and teacher training programs should be developed and made available for the teachers. The 
survey revealed that a number of such courses exist, but as additional research and experience 
on CMC teaching become available, more and better courses should be developed. Further, 
the literature review and the interviews indicate that the workload is especially high the first 
time one teaches a CMC course, and that material developed for one course could be used 
again in other courses. A group of teachers could possibly also benefit from collaboration and 
exchange of experience and course material. To facilitate teacher collaboration, the 
organization could organize face to face seminars and online faculty lounges for their 
teachers. 
2. Establish a system for technical and administrative support. Some of the teachers 
suggested that support staff or the supporting organization should handle some functions for 
the teachers. For example, technical questions could probably be handled better by the 
technical support staff, and administrative requests could probably be answered better and 
more efficiently by the administrative staff. Even senior students could be engaged to support 
new students in order to relieve teachers from trivial support work. 
3. Shift attention from spontaneous interactive teaching to deliberate course design. Moore 
(1990, 348) argued that "...preactive teaching is deliberative, a highly rationale process, 
interactive teaching is more spontaneous and to some extent controlled by students  questions, 
requests, and reactions." Moore s argument entails that the interactive workload depends more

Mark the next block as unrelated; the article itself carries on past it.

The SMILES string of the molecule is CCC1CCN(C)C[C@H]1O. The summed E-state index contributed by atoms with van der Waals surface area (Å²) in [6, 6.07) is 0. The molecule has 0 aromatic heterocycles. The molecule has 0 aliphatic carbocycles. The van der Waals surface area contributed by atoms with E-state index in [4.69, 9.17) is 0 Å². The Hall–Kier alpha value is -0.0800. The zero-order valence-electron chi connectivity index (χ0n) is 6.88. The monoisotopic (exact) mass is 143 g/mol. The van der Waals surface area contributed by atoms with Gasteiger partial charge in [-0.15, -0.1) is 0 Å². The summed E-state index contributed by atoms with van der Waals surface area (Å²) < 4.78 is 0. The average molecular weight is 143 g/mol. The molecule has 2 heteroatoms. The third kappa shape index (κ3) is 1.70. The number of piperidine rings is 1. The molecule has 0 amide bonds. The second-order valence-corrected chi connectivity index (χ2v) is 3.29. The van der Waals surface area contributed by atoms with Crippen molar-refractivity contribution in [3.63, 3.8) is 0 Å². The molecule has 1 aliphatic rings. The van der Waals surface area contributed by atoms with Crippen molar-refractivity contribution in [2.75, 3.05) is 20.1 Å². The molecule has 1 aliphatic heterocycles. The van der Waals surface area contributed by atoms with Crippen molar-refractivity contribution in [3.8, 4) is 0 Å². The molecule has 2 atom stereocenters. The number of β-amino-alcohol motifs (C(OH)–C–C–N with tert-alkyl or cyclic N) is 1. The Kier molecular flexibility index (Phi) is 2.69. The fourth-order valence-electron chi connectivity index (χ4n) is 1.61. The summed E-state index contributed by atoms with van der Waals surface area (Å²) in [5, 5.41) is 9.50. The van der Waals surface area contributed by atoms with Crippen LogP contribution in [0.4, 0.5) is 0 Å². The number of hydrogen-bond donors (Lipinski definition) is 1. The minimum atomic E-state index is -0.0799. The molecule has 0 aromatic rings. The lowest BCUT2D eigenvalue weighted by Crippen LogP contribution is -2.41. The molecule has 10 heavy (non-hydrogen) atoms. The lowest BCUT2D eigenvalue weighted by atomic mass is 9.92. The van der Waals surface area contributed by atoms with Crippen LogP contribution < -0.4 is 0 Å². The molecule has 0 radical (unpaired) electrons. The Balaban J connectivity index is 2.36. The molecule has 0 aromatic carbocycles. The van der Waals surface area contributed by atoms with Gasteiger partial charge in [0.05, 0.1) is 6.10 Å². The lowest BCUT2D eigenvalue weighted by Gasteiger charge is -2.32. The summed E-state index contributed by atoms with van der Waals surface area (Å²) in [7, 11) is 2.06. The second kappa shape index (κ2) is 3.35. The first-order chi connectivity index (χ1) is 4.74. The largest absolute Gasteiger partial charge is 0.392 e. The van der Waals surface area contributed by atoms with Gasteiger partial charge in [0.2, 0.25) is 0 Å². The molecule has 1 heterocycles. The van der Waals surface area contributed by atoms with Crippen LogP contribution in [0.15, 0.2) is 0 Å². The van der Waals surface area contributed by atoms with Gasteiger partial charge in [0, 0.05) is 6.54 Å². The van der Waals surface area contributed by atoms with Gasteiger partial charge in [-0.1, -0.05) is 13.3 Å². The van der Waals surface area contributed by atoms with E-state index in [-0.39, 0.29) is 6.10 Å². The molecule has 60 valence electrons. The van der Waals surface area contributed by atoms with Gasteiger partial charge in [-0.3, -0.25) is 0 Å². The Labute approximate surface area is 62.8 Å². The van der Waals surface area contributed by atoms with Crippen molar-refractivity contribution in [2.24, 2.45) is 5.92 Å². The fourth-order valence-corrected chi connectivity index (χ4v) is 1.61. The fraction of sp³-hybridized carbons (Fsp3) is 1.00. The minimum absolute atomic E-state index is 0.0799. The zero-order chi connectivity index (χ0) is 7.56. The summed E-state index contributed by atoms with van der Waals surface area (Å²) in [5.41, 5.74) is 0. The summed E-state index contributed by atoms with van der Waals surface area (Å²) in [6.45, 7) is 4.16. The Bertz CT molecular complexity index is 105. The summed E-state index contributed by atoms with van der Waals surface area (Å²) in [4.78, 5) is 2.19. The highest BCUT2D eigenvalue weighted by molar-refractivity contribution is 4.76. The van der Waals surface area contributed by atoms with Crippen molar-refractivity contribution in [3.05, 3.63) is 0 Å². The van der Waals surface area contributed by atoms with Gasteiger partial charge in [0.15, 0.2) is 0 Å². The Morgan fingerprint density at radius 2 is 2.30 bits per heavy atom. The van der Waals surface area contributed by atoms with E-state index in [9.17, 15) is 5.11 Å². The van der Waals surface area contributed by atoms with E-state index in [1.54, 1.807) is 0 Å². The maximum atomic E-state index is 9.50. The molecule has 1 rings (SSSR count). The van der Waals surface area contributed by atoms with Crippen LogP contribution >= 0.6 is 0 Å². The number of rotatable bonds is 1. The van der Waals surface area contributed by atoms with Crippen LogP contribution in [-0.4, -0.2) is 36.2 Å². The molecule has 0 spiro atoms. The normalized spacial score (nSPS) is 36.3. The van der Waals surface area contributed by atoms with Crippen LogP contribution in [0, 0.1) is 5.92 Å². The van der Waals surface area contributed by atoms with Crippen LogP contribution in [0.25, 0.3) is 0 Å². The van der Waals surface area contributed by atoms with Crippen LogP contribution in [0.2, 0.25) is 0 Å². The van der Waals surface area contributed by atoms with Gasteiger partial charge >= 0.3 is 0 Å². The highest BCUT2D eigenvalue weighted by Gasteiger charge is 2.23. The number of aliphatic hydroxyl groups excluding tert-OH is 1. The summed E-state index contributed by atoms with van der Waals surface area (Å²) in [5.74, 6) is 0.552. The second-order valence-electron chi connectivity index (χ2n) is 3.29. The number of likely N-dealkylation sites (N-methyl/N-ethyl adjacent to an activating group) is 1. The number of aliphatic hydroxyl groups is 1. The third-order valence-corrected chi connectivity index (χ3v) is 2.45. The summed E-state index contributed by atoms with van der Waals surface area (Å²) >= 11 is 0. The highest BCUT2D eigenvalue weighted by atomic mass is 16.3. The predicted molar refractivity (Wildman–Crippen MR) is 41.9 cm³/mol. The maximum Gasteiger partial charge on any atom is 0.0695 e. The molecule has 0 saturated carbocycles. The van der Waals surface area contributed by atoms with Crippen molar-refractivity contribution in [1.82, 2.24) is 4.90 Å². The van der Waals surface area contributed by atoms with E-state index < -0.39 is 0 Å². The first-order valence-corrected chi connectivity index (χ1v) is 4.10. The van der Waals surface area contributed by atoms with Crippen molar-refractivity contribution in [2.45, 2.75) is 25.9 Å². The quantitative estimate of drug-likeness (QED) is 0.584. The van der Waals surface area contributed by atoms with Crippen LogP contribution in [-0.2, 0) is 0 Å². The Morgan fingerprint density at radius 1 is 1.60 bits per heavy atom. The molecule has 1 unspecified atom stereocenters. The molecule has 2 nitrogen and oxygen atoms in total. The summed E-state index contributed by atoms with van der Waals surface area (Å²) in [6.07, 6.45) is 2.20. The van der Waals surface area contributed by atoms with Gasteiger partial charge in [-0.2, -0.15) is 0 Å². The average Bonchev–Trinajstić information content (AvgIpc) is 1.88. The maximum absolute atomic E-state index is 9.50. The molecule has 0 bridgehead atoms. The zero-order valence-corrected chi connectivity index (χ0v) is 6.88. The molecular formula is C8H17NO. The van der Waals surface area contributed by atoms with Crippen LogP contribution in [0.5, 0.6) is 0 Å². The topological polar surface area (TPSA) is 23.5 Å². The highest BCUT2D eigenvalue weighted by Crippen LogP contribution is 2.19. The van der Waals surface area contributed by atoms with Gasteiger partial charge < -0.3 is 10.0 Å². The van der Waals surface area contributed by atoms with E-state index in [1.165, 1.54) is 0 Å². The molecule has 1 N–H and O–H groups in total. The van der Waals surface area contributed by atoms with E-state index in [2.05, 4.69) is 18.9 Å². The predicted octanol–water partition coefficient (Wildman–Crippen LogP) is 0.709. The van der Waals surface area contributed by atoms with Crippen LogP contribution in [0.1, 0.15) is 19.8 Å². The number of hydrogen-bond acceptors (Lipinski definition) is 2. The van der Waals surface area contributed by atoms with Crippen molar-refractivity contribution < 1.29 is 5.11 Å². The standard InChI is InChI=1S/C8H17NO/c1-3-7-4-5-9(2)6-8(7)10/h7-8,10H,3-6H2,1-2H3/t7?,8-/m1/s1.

on the number of enrolled students than the preactive workload does. Similarly, the 
interviewees  advice on how teachers could handle more than 100 students indicates that the 
interactive workload could be decreased through careful preactive design and preparation. The 
course designers should also carefully consider which teaching techniques are suitable for the 
course. So, one possible way to handle high enrollment is to adapt the large scale model with 
more emphasis on course design. 
4. Pay special attention to the assessment workload per student when you design course 
assignments. The number and form of course assignments are especially important for the 
teacher workload. So, the course designers should pay especial attention to the teacher 
workload generated by the assignments. The teachers  assessment workload could be reduced 
considerably by substituting teacher assessment with peer , computer , or self assessment. 
Further, group assignments could entail less teacher assessment than individual assignments 
do. 
5. Restrict teacher interaction with individual students and small groups of students. Since the 
interactive workloads seem to be high in one to one techniques and in many to many 
techniques with high teacher involvement, high enrollment courses may have to use less of 
these interactive techniques even though they are perceived to have high learner outcome. 
These results support Bates (1991, 13) when he stated that the technology does not bring 
economies of scale unless the opportunities for interaction for individual students are 
dramatically curtailed. 
6. Encourage and facilitate interaction among students. Students should be regarded as a 
resource for mutual learning. Services, teaching techniques, and assignments could be 
designed to encourage and facilitate interaction among students. Former students could 
become active alumni and be encouraged to participate in some interaction. 
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